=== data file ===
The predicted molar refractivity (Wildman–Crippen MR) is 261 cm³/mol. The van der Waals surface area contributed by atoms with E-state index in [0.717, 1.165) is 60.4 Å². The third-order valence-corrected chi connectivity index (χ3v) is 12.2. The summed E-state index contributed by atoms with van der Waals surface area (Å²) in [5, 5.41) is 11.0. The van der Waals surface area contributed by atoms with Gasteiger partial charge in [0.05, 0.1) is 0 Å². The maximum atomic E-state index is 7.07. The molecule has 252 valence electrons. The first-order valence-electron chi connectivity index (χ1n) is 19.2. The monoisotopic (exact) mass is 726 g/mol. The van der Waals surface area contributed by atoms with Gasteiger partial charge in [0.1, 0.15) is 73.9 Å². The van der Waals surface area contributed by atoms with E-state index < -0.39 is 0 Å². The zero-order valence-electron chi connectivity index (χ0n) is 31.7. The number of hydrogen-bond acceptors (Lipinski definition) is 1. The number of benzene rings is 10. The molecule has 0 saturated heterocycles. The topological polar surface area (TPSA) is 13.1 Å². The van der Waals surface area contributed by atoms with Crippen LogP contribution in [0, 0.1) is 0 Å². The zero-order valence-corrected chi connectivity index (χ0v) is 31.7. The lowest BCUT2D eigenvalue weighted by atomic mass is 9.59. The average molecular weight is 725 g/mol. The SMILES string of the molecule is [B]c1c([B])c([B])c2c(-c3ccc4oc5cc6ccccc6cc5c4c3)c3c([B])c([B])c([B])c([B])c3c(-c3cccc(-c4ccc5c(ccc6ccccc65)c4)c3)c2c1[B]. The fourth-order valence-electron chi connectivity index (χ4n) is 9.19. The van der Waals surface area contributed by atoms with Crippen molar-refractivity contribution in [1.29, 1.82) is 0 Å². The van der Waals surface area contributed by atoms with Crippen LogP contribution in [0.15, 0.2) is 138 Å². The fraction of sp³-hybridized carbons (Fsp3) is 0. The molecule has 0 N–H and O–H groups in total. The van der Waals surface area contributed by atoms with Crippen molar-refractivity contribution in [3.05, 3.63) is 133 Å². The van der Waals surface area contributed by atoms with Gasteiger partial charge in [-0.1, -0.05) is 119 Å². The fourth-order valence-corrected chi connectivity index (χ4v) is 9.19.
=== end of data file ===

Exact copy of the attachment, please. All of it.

The predicted molar refractivity (Wildman–Crippen MR) is 261 cm³/mol. The van der Waals surface area contributed by atoms with E-state index in [0.717, 1.165) is 60.4 Å². The third-order valence-corrected chi connectivity index (χ3v) is 12.2. The summed E-state index contributed by atoms with van der Waals surface area (Å²) in [5, 5.41) is 11.0. The van der Waals surface area contributed by atoms with Gasteiger partial charge in [0.05, 0.1) is 0 Å². The maximum atomic E-state index is 7.07. The molecule has 252 valence electrons. The first-order valence-electron chi connectivity index (χ1n) is 19.2. The monoisotopic (exact) mass is 726 g/mol. The van der Waals surface area contributed by atoms with Gasteiger partial charge in [0.1, 0.15) is 73.9 Å². The van der Waals surface area contributed by atoms with E-state index < -0.39 is 0 Å². The zero-order valence-electron chi connectivity index (χ0n) is 31.7. The number of hydrogen-bond acceptors (Lipinski definition) is 1. The number of benzene rings is 10. The molecule has 0 saturated heterocycles. The topological polar surface area (TPSA) is 13.1 Å². The van der Waals surface area contributed by atoms with Crippen LogP contribution in [0, 0.1) is 0 Å². The zero-order valence-corrected chi connectivity index (χ0v) is 31.7. The lowest BCUT2D eigenvalue weighted by atomic mass is 9.59. The average molecular weight is 725 g/mol. The SMILES string of the molecule is [B]c1c([B])c([B])c2c(-c3ccc4oc5cc6ccccc6cc5c4c3)c3c([B])c([B])c([B])c([B])c3c(-c3cccc(-c4ccc5c(ccc6ccccc65)c4)c3)c2c1[B]. The fourth-order valence-electron chi connectivity index (χ4n) is 9.19. The van der Waals surface area contributed by atoms with Crippen molar-refractivity contribution in [1.29, 1.82) is 0 Å². The van der Waals surface area contributed by atoms with Crippen LogP contribution in [0.15, 0.2) is 138 Å². The fraction of sp³-hybridized carbons (Fsp3) is 0. The molecule has 0 N–H and O–H groups in total. The van der Waals surface area contributed by atoms with Crippen molar-refractivity contribution in [3.05, 3.63) is 133 Å². The van der Waals surface area contributed by atoms with Gasteiger partial charge in [-0.1, -0.05) is 119 Å². The fourth-order valence-corrected chi connectivity index (χ4v) is 9.19.